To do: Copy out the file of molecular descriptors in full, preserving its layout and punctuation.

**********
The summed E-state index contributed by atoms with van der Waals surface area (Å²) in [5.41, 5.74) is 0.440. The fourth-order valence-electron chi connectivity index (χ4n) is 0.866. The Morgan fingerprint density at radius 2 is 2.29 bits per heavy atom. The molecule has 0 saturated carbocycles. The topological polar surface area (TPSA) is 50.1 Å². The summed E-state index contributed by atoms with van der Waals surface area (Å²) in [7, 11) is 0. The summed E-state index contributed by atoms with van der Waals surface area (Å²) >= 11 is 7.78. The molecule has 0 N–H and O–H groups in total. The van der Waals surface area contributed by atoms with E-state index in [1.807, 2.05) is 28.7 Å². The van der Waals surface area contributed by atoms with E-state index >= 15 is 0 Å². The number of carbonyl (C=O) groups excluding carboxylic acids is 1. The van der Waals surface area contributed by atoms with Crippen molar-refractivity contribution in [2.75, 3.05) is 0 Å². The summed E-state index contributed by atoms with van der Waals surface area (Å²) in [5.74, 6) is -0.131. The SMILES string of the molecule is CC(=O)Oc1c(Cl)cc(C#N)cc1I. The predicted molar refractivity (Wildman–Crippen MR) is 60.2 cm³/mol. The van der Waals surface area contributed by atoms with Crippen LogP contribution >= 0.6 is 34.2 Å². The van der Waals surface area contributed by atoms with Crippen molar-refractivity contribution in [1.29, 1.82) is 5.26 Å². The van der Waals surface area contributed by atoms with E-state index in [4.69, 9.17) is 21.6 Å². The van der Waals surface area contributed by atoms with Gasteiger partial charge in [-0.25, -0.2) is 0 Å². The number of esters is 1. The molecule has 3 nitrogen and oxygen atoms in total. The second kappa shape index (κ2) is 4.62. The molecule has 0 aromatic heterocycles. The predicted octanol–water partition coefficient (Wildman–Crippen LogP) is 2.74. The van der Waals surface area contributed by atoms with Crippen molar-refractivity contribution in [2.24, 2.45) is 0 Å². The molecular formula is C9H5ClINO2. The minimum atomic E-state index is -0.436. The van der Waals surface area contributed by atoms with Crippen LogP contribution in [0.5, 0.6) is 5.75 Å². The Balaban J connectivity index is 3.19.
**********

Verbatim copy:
The summed E-state index contributed by atoms with van der Waals surface area (Å²) in [5.41, 5.74) is 0.440. The fourth-order valence-electron chi connectivity index (χ4n) is 0.866. The Morgan fingerprint density at radius 2 is 2.29 bits per heavy atom. The molecule has 0 saturated carbocycles. The topological polar surface area (TPSA) is 50.1 Å². The summed E-state index contributed by atoms with van der Waals surface area (Å²) in [7, 11) is 0. The summed E-state index contributed by atoms with van der Waals surface area (Å²) >= 11 is 7.78. The molecule has 0 N–H and O–H groups in total. The van der Waals surface area contributed by atoms with E-state index in [1.807, 2.05) is 28.7 Å². The van der Waals surface area contributed by atoms with E-state index >= 15 is 0 Å². The number of carbonyl (C=O) groups excluding carboxylic acids is 1. The van der Waals surface area contributed by atoms with Crippen molar-refractivity contribution in [2.75, 3.05) is 0 Å². The summed E-state index contributed by atoms with van der Waals surface area (Å²) in [5.74, 6) is -0.131. The SMILES string of the molecule is CC(=O)Oc1c(Cl)cc(C#N)cc1I. The predicted molar refractivity (Wildman–Crippen MR) is 60.2 cm³/mol. The van der Waals surface area contributed by atoms with Crippen LogP contribution >= 0.6 is 34.2 Å². The van der Waals surface area contributed by atoms with Crippen molar-refractivity contribution in [1.29, 1.82) is 5.26 Å². The van der Waals surface area contributed by atoms with E-state index in [4.69, 9.17) is 21.6 Å². The van der Waals surface area contributed by atoms with Gasteiger partial charge in [-0.25, -0.2) is 0 Å². The number of esters is 1. The molecule has 3 nitrogen and oxygen atoms in total. The second kappa shape index (κ2) is 4.62. The molecule has 0 aromatic heterocycles. The predicted octanol–water partition coefficient (Wildman–Crippen LogP) is 2.74. The van der Waals surface area contributed by atoms with Crippen molar-refractivity contribution in [2.24, 2.45) is 0 Å². The molecular formula is C9H5ClINO2. The minimum atomic E-state index is -0.436. The van der Waals surface area contributed by atoms with Crippen LogP contribution in [0.5, 0.6) is 5.75 Å². The Balaban J connectivity index is 3.19.